The Brotherhood of the Second Cross was established on Father’s Day 2005 where 160 men stood before their wives and children to pledge themselves to purity, self-sacrifice, loyalty, and excellence. Today, hundreds more have joined the commitment.
Not long after accepting my current position, I sat down and wrote “10 Commandments” for my life in this role. I function best within clear guidelines, and I wanted to remind myself each da what it will take to be successful.
While I have found my entire list to be helpful, it’s commandment number 6 that emerges most frequently as the hardest to obey–your job is big enough, don’t try to do other people’s work.
Again, yesterday, I listened as another friend succumbed to the frustration of things beyond their assignment. Anger at the perceived “what should be” or “what someone else ought to do” stirred a pot on someone else’s fire. I wanted to scream my warning, but the pot continued to boil.
Here’s my advice–do your job and stay focused on what you’ve been assigned to manage. Stay out of other people’s work and hold your ideas of their world as loosely as possible. Keep your eyes on your own paper!
Now, I’m not just saying mind your own business or don’t get involved in others’ problems. If someone is in a burning building or a victim in an ongoing crime, I hope you’ll get involved and help rescue them. And yes, we should stand up against oppressors and defend those who cannot defend themselves. But, when it comes to how others lead or decisions that are other’s to make, stay focused on your own assignment. Don’t assume you have all the facts for decisions that aren’t yours to make. Don’t try to do someone else’s job–that’s not what you’re paid to do!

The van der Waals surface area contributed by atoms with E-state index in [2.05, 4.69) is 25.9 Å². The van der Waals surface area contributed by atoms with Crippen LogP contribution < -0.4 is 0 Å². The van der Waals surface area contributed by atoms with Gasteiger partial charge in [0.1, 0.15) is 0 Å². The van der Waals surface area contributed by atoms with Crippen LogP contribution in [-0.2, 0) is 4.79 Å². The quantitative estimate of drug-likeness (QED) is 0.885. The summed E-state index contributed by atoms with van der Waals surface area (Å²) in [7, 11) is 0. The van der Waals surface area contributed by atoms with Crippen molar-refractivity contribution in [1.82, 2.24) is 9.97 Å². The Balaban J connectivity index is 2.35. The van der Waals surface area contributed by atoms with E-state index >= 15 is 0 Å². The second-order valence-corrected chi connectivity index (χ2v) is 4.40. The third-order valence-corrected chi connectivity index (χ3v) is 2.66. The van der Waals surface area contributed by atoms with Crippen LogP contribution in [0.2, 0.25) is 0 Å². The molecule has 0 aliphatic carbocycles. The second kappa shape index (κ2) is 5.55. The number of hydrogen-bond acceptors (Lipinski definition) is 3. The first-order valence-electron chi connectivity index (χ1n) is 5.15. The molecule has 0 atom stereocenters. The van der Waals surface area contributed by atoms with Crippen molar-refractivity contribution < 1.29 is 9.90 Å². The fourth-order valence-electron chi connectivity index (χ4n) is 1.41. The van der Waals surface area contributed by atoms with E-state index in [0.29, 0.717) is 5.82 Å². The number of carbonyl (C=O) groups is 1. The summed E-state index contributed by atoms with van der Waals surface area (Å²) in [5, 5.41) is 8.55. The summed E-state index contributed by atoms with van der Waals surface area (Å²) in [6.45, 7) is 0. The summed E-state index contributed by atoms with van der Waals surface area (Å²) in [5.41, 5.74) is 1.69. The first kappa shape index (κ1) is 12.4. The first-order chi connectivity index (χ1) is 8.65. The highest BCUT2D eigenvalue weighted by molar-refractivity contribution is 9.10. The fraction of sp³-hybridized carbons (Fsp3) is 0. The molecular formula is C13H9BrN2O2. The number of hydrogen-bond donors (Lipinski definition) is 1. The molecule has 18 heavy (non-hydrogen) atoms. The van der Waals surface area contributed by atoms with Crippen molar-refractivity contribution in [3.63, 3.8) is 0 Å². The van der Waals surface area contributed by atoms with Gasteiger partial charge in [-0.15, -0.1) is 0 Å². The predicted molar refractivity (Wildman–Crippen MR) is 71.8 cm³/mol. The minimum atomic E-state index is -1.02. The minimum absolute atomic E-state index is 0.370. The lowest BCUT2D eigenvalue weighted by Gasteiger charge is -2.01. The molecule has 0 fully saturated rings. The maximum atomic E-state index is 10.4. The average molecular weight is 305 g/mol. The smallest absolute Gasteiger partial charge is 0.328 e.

Many people live in deep frustration with things beyond their control. They think the boss should do this or another department needs to handle things differently. And that frustration can build until you have little energy for your own work. Stay in your own neighborhood. Do your job well and don’t expect to have answers for the questions no one is really asking you.
In the parable of the talents, Jesus’ focus was on what each man did with what he was given. Those that succeeded were not held accountable for the guy who failed. They were judged by what they did with what they were given. So stay focused on your own assignment. Give your absolute best and stop letting someone else’s work drive you crazy.
Do your own job well and contentment will soon fill your heart.